By Monica Alonzo
By Stephen Lemons
By Jason P. Woodbury
By Dulce Paloma Baltazar Pedraza
By Ray Stern
By Pete Kotz
By Monica Alonzo
By New Times
The bill, HB2233, allows for the collection of seeds and fruit from a new subcategory of highly endangered native plants. McGrath insists the bill would benefit plants, rather than her business, allowing the endangered species to thrive in nurseries.
But both the Audubon Society and Desert Botanical Garden have reservations. A researcher at the botanical garden explains that the plants in this proposed subcategory are "very, very rare. They produce very little seed." She adds, "With no monitoring of how much seed can be collected, you're going to have problems."
McGrath, who specializes in the "petite pink oleander," says she isn't interested in raising the endangered plants herself, but introduced the bill at the request of the nursery association. She successfully shepherded the bill through the House Natural Resources and Agriculture Committee, but has received word that it won't reach the House floor because of priorities. She intends to introduce it again next year.
Representative John Verkamp, Republican of Flagstaff. Office: 542-3300.
The U.S. Forest Service is now in the early stages of reviewing proposals for managing forestland in Arizona and New Mexico. One proposal, known as Alternative E, was drafted by a firm named Applied Ecosystem Management Incorporated.
Applied Ecosystem Management, which is run by former employees of Kaibab Industries, conducts scientific research on behalf of the timber industry. Alternative E is the timber industry's proposal.
(Last December, by the way, Kaibab Industries agreed to pay $300,000 in civil damages as part of a settlement with the Forest Service. Kaibab had wrongly harvested more than 1,200 trees in Kaibab National Forest.)
At the timber industry's request, Verkamp--along with representatives Killian, Bowers and Jeff Groscost--introduced HCM2003, a memorial calling on the Forest Service's southwestern forester to adopt Alternative E. An identical memorial, SCM1002, is sponsored by a majority of the Natural Resources, Agriculture and Environment Committee in the Senate.
It's not uncommon for Arizona legislators to make recommendations to the feds in the form of memorials. This year, there are five in the House, four in the Senate. Memorials aren't binding by law, and they don't require the signature of the governor. But they send a message to members of Congress and to other federal officials.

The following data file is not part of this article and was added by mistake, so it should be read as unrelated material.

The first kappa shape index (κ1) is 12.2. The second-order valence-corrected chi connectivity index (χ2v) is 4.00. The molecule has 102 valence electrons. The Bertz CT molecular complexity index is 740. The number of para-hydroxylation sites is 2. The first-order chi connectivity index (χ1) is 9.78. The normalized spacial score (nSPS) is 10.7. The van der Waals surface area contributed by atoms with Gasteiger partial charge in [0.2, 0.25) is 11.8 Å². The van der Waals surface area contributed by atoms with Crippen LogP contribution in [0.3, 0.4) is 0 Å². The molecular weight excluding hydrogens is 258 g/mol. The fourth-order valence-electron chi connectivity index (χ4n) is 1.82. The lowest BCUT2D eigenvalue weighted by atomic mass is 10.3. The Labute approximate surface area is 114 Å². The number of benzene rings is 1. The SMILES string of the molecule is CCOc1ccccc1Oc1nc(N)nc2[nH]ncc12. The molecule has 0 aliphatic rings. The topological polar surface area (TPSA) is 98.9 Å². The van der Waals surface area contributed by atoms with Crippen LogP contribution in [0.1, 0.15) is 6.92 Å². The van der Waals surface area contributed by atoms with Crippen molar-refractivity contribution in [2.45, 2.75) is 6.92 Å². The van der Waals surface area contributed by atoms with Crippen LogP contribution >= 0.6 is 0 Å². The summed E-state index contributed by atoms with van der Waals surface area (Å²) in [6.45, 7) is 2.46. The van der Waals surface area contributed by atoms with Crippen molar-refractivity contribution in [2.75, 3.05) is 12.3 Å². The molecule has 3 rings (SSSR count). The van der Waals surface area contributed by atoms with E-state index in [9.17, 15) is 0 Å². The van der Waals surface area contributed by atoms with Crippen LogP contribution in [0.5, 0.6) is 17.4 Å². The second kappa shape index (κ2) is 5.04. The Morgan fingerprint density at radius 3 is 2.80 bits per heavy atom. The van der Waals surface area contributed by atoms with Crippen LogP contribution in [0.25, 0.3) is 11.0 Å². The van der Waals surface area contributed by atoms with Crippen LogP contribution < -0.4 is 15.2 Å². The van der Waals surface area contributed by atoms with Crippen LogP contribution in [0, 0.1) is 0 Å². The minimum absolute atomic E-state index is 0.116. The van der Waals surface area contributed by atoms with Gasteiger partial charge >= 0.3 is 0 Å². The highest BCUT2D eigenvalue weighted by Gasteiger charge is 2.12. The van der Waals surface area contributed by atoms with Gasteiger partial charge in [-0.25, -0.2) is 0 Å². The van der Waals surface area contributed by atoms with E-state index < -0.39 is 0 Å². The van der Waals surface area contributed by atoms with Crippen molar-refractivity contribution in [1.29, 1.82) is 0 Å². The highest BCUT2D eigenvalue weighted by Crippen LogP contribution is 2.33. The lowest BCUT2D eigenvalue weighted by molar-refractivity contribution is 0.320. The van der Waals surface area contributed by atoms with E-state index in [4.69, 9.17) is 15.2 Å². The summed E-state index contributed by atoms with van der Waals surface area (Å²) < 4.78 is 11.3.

It's also not uncommon for legislators to introduce measures at the request of industry representatives. But even the most seasoned public-interest lobbyists were aghast at the blatant pandering that took place on HCM2003.
Charlie Babbitt says, "It was not a considered judgment made by the legislature after a kind of careful review of the alternatives. . . . This was simply a rush to do the bidding of the timber industry."
Verkamp doesn't pretend to be an expert on the Forest Service's ideas for managing forestland in Arizona and New Mexico. He admits he signed on as the House memorial's prime sponsor after being told by logging representatives that Alternative E was the best.
"The way I understand it, the other alternatives would be so restrictive, they would either eliminate logging altogether or would make it so difficult as a practical matter it really couldn't be done."
Who told him that? "The logging people and the proponents of Alternative E," he admits.
Verkamp says he tried to hear all sides of the issue. He invited Alternative E opponents to speak at a hearing of the House Rural and Native Affairs Committee, which he chairs. Babbitt showed up, but says Verkamp didn't want to hear what he had to say. "I've never run into so much hostility in my life," Babbitt says.
Verkamp says Babbitt was ill-prepared, and acknowledges that he interrupted Babbitt at least three times to tell him, "We really don't want to hear a political speech."
He adds, "We really don't want to hear that the logging people have been raping the forests. He [Babbitt] was accusing the Applied Ecosystem people of being paid scientists."
Talk about a cheap shot.
Verkamp says that in addition to the representatives of Applied Ecosystem Management, he invited representatives from the Northern Arizona University School of Forestry to testify on Alternative E; supposedly, they support the memorials.
The NAU folks were snowed in and didn't make it to Phoenix, but one of them, Dr. Wally Covington, a professor of ecology at the School of Forestry, tells New Times, "Had I gone down there, I wouldn't have testified in favor of Alternative E."
Instead, he says, he would have discussed basic methods of ecosystem restoration. He's not familiar with the other alternatives, he says, adding, "I'm guilty of the same thing the state legislators are."
SCM1002 was approved by the Senate, and moved on to the House last month. As of press time, HCM2003 was up for consideration in the House.
Governor Fife Symington, Republican. Office: 542-4331.
As of press time, none of the environmental backlash bills had reached Symington's desk. Many aren't sure what he'll do.
Except for his calls during his State of the State address for putting people before endangered species and his threat to fire any state employees found trampling on private property rights, Symington has been noticeably absent during the assault on environmental laws.